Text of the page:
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Cakes

Taiwanese Pineapple Cakes (Fung Li Su)

Taiwanese Pineapple Cakes (Fung Li Su)

[Photographs: Cathy Erway]

Homemade pineapple cakes are a little rustic and homey compared to the picture-perfect bites sold in Taiwan. But if you focus more on taste than appearances, you can make the best one yet.

About the Author: Cathy Erway is the author of The Art of Eating In: How I Learned to Stop Spending and Love the Stove. She blogs at Not Eating Out In New York and hosts the weekly podcast, "Eat Your Words" on Heritage Radio Network.

Every recipe we publish is tested, tasted, and Serious Eats-approved by our staff. Never miss a recipe again by following @SeriousRecipes on Twitter!

Taiwanese Pineapple Cakes (Fung Li Su)

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About This Recipe

Yield:Serves 12
Active time:3-4 hours
Total time:4 1/2 hours
Special equipment:Immersion blender or food processor
This recipe appears in: Taiwan Eats: Pineapple Cakes (Fung Li Su)

Ingredients

  • 1 medium-sized pineapple
  • 1 cup (8 ounces) water
  • 1 cup (7 ounces) plus 2 tablespoons sugar, divided
  • 1 1/2 cups (3 sticks) unsalted butter
  • 2 large egg yolks
  • 1 1/4 cups (6 1/4 ounces) all-purpose flour
  • 1/4 cup (1 1/2 ounces) cornstarch
  • 1/4 teaspoon baking powder
  • 1/2 teaspoon salt

Procedures

  1. 1

    Cut off the fronds and base from the pineapple. Holding it upright, slice off the thick skin all around the pineapple. Chop it into halves lengthwise. Chop each half into quarters lengthwise. Slice off the thick strip of the pineapple's core from each quarter along its length. Chop the remaining pineapple coarsely and transfer to a pot with the 1 cup of water and 1 cup of sugar.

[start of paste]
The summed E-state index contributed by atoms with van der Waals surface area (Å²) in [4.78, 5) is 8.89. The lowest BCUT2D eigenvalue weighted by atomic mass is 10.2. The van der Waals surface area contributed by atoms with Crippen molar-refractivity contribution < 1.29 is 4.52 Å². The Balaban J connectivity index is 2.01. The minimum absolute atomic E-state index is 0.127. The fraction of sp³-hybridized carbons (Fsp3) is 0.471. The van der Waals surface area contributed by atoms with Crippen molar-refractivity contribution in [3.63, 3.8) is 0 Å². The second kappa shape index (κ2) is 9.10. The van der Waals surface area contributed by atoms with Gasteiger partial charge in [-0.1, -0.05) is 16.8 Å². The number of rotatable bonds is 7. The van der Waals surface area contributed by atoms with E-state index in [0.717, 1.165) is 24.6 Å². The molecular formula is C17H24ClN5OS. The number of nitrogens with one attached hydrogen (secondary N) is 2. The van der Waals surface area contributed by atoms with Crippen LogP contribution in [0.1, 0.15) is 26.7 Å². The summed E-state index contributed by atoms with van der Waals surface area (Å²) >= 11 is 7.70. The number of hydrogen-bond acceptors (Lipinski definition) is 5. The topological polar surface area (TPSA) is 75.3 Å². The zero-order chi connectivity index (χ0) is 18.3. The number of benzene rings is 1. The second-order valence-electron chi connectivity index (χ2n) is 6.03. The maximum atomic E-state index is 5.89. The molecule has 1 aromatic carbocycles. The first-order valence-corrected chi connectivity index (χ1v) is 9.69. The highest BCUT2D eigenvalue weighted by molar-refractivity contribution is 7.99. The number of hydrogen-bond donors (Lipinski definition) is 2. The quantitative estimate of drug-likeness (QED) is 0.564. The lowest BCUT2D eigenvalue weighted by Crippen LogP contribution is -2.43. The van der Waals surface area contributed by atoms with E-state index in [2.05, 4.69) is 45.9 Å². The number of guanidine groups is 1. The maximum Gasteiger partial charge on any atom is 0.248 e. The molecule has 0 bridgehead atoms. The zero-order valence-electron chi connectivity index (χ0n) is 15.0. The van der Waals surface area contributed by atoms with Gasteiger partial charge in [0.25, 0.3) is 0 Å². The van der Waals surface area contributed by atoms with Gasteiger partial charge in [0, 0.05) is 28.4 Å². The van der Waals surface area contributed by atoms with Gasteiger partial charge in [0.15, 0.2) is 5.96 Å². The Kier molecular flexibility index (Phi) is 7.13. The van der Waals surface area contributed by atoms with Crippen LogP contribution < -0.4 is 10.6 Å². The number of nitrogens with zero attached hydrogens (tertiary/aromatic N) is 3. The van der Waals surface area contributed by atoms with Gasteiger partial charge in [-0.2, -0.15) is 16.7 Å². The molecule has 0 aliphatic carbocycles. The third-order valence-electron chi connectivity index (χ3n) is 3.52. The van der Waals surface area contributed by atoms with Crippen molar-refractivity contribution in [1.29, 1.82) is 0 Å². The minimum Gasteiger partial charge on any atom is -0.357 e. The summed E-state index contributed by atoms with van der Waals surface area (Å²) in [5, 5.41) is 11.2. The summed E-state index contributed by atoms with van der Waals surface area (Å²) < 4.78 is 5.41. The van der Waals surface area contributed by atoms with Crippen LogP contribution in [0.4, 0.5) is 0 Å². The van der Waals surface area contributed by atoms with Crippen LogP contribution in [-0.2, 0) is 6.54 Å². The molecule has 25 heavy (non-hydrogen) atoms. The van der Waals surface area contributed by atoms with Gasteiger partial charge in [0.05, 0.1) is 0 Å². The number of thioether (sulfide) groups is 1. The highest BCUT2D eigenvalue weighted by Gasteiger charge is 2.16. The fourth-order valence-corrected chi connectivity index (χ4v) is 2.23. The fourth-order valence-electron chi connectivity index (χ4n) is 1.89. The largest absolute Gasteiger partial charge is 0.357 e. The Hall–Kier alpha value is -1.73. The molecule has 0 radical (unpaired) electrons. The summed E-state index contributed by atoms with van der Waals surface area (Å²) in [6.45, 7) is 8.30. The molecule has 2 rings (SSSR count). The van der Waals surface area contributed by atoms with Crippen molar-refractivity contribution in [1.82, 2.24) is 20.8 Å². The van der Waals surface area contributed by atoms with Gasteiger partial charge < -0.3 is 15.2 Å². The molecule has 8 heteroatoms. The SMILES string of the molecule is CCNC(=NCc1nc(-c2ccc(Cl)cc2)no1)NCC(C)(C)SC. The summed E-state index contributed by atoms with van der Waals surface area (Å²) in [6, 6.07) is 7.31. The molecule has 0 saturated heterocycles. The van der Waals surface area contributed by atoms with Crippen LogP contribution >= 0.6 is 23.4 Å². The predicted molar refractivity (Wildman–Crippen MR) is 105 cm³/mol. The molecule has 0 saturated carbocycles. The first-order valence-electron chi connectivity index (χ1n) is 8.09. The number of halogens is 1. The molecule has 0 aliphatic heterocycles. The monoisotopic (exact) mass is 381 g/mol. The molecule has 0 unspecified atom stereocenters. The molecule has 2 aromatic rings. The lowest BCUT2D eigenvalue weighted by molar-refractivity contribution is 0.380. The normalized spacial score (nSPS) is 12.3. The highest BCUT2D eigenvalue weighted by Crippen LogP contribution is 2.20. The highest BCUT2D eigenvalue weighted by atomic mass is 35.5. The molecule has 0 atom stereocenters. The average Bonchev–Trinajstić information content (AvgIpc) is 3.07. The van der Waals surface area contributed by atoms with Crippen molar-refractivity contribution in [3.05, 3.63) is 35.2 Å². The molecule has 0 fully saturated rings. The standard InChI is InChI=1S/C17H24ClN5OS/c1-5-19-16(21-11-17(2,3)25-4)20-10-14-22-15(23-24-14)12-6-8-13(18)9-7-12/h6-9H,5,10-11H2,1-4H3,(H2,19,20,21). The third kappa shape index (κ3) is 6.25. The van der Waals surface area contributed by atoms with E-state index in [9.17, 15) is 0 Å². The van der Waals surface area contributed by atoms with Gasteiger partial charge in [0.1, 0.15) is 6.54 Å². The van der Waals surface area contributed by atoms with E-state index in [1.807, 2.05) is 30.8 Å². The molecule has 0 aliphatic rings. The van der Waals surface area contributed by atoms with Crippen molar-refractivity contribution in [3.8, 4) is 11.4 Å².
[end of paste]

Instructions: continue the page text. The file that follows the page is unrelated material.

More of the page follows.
2. 2

    Bring pineapple mixture to a boil, stirring to dissolve the sugar. Reduce heat to medium or medium-low to cook at a rapid simmer. Cook uncovered, stirring occasionally, until the liquid has been reduced to a thick jam-like consistency and the color is orange, 2 to 3 hours. Use an immersion blender or transfer to a food processor to gently break up any remaining large chunks (do not over-process into a smooth paste). If mixture appears soupier after this step, transfer again to a pot and continue to simmer uncovered, stirring occasionally, until the mixture is dry enough to pick up with your hand and roll into a ball. You should have at least 1 cup of this pineapple filling.

  3. 3

    Beat the remaining 2 tablespoons sugar, egg yolk, and butter in a large mixing bowl until creamy and smooth. Whisk together flour, cornstarch, baking powder, and salt in a separate bowl. Gradually stir the dry ingredients into the wet ingredients until thoroughly incorporated. Form into two balls and cover with plastic wrap. Chill for at least 20 minutes.

  4. 4

    Adjust an oven rack to center position and preheat oven to 350°F. Cut each ball of dough into 6 equally-sized pieces. Flatten one piece against a lightly floured surface into a 3-inch round. Place 1 heaping tablespoon of the pineapple filling in the center of the round. Carefully fold the dough around the filling and enclose the edges. Place seam-side-down on the bottom of a lightly floured surface and press the ball down gently to flatten the top. Use a bench scraper to gently press the sides of the ball to form a rough rectangle. Repeat with remaining dough and pineapple filling.

  5. 5

    Arrange the pastries at least one inch apart on an ungreased cookie sheet. Bake until the tops are pale golden-brown, about 30 minutes. Transfer to a cooling rack to cool before serving.

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